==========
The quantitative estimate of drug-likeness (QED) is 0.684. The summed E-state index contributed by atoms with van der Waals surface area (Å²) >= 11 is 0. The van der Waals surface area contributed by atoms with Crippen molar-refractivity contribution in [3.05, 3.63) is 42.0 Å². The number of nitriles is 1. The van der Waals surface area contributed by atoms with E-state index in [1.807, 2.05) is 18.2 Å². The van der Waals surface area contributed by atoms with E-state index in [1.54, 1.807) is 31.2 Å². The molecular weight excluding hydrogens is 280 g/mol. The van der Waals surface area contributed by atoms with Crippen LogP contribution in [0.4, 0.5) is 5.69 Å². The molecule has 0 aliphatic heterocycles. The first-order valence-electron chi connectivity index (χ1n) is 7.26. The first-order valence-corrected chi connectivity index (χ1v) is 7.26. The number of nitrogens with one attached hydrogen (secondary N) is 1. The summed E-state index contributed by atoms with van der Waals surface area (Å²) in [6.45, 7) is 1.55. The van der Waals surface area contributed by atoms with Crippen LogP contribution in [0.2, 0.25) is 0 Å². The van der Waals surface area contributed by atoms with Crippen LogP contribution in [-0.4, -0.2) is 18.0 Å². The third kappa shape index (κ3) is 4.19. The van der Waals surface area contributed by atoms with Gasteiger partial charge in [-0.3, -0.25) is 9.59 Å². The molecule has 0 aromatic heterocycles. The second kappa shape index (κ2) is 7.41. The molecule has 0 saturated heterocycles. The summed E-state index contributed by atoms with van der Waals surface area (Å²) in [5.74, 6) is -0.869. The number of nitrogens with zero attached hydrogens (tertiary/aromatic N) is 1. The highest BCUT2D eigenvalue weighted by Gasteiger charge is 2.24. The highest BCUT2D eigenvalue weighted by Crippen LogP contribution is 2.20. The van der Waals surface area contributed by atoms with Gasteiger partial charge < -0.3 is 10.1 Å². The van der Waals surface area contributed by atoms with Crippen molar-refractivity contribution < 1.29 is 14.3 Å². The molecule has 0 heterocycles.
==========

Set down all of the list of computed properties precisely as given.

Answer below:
The quantitative estimate of drug-likeness (QED) is 0.684. The summed E-state index contributed by atoms with van der Waals surface area (Å²) >= 11 is 0. The van der Waals surface area contributed by atoms with Crippen molar-refractivity contribution in [3.05, 3.63) is 42.0 Å². The number of nitriles is 1. The van der Waals surface area contributed by atoms with E-state index in [1.807, 2.05) is 18.2 Å². The van der Waals surface area contributed by atoms with E-state index in [1.54, 1.807) is 31.2 Å². The molecular weight excluding hydrogens is 280 g/mol. The van der Waals surface area contributed by atoms with Crippen LogP contribution in [0.4, 0.5) is 5.69 Å². The molecule has 0 aliphatic heterocycles. The first-order valence-electron chi connectivity index (χ1n) is 7.26. The first-order valence-corrected chi connectivity index (χ1v) is 7.26. The number of nitrogens with one attached hydrogen (secondary N) is 1. The summed E-state index contributed by atoms with van der Waals surface area (Å²) in [6.45, 7) is 1.55. The van der Waals surface area contributed by atoms with Crippen LogP contribution in [0.2, 0.25) is 0 Å². The van der Waals surface area contributed by atoms with Crippen LogP contribution in [-0.4, -0.2) is 18.0 Å². The third kappa shape index (κ3) is 4.19. The van der Waals surface area contributed by atoms with Gasteiger partial charge in [-0.3, -0.25) is 9.59 Å². The molecule has 0 aromatic heterocycles. The second kappa shape index (κ2) is 7.41. The molecule has 0 saturated heterocycles. The summed E-state index contributed by atoms with van der Waals surface area (Å²) in [5.74, 6) is -0.869. The number of nitrogens with zero attached hydrogens (tertiary/aromatic N) is 1. The highest BCUT2D eigenvalue weighted by Gasteiger charge is 2.24. The highest BCUT2D eigenvalue weighted by Crippen LogP contribution is 2.20. The van der Waals surface area contributed by atoms with Gasteiger partial charge < -0.3 is 10.1 Å². The van der Waals surface area contributed by atoms with Crippen molar-refractivity contribution < 1.29 is 14.3 Å². The molecule has 0 heterocycles.